In late January, I decided that I would try to do most of my runs on the balls of my feet, or at least on the midfoot. Part of the reason was because I was having some shin pain in my left leg during some races that would subside when I went from a heel striker to running on my toes.
My training pace times became faster, but I also hurt myself, and, as I've written ad nauseum on these pages, I had to sit out 16 days nursing a strained Achilles tendon, lower calf pull, and plantar fasciitis in my right leg.
I thought it was just bad luck. But the Science of Sport people have made me think twice. They say that for a non-elite to do most of his or her runs on their toes would be inviting the very kind of injury that put me on the sidelines to begin with. (As I write this post, my Achilles in both legs are a little achy and I now believe its because I changed my running style).
The Science of Sport post says if you wanna change your running form, you should do it gradually, not overnight like I did. Turns out, I'm lucky I didn't hurt myself more than I did.

Another glass of 5ksandcabernets
One of my coworkers, whose blog is titled: Circle30, has "tagged" me. She has asked me to play the, "Six-word memoir" game. It is from a recently released book titled, "Not Quite What I Was Planning: Six-Word Memoirs by Writers Famous & Obscure." The book has only been out since February 5, but if you type "Six-word memoir" into Google, you get more than 50,000 search results.
Needless to say, The. Memoirs. Are. Sweeping. The. Nation.

Here are the rules:
1) Write your own six word memoir
2) Post it on your blog and include a visual illustration if you want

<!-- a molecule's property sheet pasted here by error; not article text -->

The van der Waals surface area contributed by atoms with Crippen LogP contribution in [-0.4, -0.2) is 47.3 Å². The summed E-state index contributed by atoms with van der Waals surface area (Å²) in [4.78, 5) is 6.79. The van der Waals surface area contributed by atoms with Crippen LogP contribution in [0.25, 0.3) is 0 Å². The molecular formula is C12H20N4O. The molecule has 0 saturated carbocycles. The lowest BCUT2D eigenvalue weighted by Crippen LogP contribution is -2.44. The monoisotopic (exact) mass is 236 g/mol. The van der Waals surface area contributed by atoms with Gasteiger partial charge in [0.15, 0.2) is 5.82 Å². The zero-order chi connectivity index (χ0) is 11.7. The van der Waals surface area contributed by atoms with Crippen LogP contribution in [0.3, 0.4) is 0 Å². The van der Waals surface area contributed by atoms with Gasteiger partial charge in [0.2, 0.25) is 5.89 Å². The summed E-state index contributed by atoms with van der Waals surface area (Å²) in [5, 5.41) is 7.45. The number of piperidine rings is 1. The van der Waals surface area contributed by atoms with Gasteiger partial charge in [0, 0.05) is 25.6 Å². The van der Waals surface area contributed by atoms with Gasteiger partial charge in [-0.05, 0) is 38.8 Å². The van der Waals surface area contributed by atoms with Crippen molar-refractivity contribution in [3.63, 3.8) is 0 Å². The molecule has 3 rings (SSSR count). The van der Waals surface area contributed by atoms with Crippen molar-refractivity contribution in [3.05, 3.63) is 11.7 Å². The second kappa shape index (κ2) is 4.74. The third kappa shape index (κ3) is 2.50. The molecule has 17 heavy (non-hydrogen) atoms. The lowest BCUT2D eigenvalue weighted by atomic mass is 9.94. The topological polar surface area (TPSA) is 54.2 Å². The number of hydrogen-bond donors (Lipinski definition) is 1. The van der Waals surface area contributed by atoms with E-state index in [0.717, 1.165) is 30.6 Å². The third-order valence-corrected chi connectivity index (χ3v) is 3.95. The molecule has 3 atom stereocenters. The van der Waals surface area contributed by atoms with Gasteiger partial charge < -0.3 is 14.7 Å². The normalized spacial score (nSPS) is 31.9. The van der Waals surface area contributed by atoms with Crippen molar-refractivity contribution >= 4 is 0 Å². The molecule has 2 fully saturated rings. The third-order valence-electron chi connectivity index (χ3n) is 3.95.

3) Link to the person that tagged you in your post, and to the original post if possible so we can track it as it travels across the blogosphere
4) Tag at least five more blogs with links
5) Leave a comment on the tagged blogs with an invitation to play!

Here is my six word memoir: Running. Wine. Sex. In that order.
Yours: ?

Tagging: Distortedveracity, My-momoluges

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Tuesday, April 1, 2008


I've heard of gaining weight because of water retention, but this is ridiculous. I was 166 pounds when I stepped on the scale Monday morning. This morning: 170.
It was 5:30 a.m. and so I was a little groggy, up early to run with the Luke's Locker group. So I got off the scale. Adjusted it. Got back on. 170.
I went to the bathroom and got back on the scale. 170.
What the #%&*@#*
How can this be? Four pounds in one day?
I thought back to what I ate Monday: A glass of soy milk in the morning. A sandwich and soup from Panera Bread for lunch. Some sourdough pretzels and chocolate moth balls for a mid-afternoon snack. Some chicken noodle soup for dinner with a glass of wine. A cinnamon roll for dessert. A cup of hot tea sweetened with blackstrap molasses before I went to bed.
This hardly looks like a feast for a King.
After my 6-mile tempo run (in 48:54), I got back on the scale. 166.
But I know better. You are always lighter after a run because of the water you lose through perspiration.
If anybody has an idea of how I can gain four pounds of water in one day, let me know.

Additional item
It's April Fool's Day. Click on the web site aprilfoolsdayontheweb to see how many of us were duped today. (I'll admit. I tried sending a Gmail message back to the future.)